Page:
Lanny McDowell

River Otter

Lontra canadensis

These nocturnal animals are elusive inhabitants of Island ponds. They are strong swimmers with sleek brown fur and long tails, and are graceful and playful. During the winter they can be traced by their telltale otter slides, while in the summer months they are harder to spot. Top carnivores at Island ponds, otters eat small fish and shellfish, although they are known to have a wide diet. Island biologists have said that the degradation of ponds, which affects the fish population, has affected otters, forcing them to search elsewhere for food.


Timothy Johnson


Tringa semipalmatus

A member of the sandpiper family, willets can be seen at the tidal edges of Island ponds. The birds are common summer residents, known to breed at some Island ponds, and they wade for food including insects, crustaceans, marine worms and some plants. Island biologists have been studying willets, including putting geolocators on some of the birds to track where they go when they migrate from the Vineyard. Listen for their territorial squawk, “pill-will-willet” at the edge of Island ponds, including at Sengekontacket.


Timothy Johnson

Great Blue Heron

Ardea herodias

Great blue herons frequent salt marshes and pond shores as they slowly hunt for fish and other animals. The largest, heaviest heron species, the great blue is usually nearly four feet tall, with gray-blue plumage, a yellow bill and gray legs. The heron’s wingspan is up to six feet wide, and it often calls while in flight. Other herons, most commonly black-crowned night herons and green herons, can be seen in the ponds as well.


Timothy Johnson


Ardea alba (great egret)
Egretta thula (snowy egret)

A few egret species can be spotted in Vineyard ponds, most commonly great egrets and snowy egrets. Both migrate to the Island for the summer and are often found on the edge of ponds or in salt marshes looking for fish. Great egrets can be more than three feet tall, long-necked and slender, with yellow bills and blackish legs. Snowy egrets are smaller, about two feet tall, with shorter necks, darker bills, and yellow feet.


Tim Johnson

Horseshoe Crab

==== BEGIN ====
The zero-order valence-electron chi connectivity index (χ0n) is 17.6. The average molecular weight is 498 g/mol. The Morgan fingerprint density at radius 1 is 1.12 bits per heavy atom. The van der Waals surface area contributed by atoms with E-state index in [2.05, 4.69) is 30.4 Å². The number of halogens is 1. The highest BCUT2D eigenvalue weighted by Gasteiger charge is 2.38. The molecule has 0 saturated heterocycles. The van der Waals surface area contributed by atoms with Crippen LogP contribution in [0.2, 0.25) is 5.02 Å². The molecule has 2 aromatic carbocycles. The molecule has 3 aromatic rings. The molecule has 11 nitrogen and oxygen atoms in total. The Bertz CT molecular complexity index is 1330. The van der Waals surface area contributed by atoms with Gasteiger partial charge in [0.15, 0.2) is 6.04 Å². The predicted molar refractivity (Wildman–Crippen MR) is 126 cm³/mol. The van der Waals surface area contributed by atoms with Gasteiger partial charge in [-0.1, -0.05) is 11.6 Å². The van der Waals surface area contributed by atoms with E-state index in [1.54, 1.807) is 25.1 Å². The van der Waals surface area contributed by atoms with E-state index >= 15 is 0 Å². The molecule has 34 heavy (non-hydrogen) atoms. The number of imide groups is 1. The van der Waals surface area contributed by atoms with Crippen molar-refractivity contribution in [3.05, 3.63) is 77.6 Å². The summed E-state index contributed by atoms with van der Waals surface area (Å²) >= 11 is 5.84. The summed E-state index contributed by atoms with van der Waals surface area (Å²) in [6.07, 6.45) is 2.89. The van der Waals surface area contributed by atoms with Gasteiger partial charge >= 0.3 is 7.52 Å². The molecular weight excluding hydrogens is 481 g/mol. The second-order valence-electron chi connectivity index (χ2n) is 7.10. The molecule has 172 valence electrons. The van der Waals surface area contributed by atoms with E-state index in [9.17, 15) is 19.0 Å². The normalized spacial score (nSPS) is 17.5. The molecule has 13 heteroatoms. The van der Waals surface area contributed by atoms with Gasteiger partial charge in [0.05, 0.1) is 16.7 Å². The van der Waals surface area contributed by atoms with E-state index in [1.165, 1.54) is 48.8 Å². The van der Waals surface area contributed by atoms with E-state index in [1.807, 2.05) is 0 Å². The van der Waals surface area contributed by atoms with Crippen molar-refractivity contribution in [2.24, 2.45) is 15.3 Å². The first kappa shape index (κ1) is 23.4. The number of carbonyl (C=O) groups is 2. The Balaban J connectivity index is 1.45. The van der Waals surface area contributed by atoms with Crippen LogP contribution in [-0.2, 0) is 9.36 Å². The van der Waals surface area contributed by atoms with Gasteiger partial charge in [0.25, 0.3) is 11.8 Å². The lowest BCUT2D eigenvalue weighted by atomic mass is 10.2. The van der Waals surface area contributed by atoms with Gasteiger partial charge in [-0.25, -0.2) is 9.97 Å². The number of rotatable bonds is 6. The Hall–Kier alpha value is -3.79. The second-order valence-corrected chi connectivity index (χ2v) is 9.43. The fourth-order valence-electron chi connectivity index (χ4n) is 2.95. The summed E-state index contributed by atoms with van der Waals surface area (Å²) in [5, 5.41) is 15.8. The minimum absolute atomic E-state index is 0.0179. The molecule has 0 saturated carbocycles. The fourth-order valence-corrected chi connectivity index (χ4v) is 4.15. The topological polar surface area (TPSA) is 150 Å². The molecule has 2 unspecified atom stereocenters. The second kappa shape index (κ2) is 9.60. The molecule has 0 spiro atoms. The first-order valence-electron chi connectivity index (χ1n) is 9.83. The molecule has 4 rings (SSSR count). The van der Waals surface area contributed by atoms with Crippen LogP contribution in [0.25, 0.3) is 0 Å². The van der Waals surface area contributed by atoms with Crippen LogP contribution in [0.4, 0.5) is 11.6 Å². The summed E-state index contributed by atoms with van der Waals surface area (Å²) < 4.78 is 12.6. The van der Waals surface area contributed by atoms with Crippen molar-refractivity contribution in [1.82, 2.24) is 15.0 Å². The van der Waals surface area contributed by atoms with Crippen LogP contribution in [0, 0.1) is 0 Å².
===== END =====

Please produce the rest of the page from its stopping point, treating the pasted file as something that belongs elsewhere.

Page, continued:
Limulus polyphemus

A living fossil and one of the oldest species in the world, horseshoe crabs have been around for more than 300 million years. They have a hard exoskeleton with 10 legs underneath, and nine eyes scattered around their body. A long, pointed tail is used to right themselves if they are flipped over. During new and full moons in the summer months, horseshoe crabs gather on shorelines of ponds and beaches to breed. Females dig nests and lay eggs, and the males in turn fertilize them. They can live up to 20 years. Horseshoe crabs are often harvested to be used for conch bait. They are also prized for important medical reasons; their blood is used to detect impurities in drugs and medical supplies.


Mark Lovewell

Eastern Oyster

Crassostrea virginica

Bivalve mollusks that grow up to 10 inches in length, Eastern oysters can be found both wild and cultivated, especially in Katama Bay and in the Great Ponds along the south shore. Farmed oysters are part of a rising aquaculture industry on the Vineyard. Besides being prized for the table, oysters are have a positive effect on pond health, naturally filtering nitrogen out of the water. One oyster can filter up to 50 gallons of water per day.

Farmed oysters are grown in cages in tidal saltwater estuaries. In the wild they grow in flats or reefs, providing shorelines with protection against erosion.



Albert O. Fischer

Bay Scallop

Argopecten irradians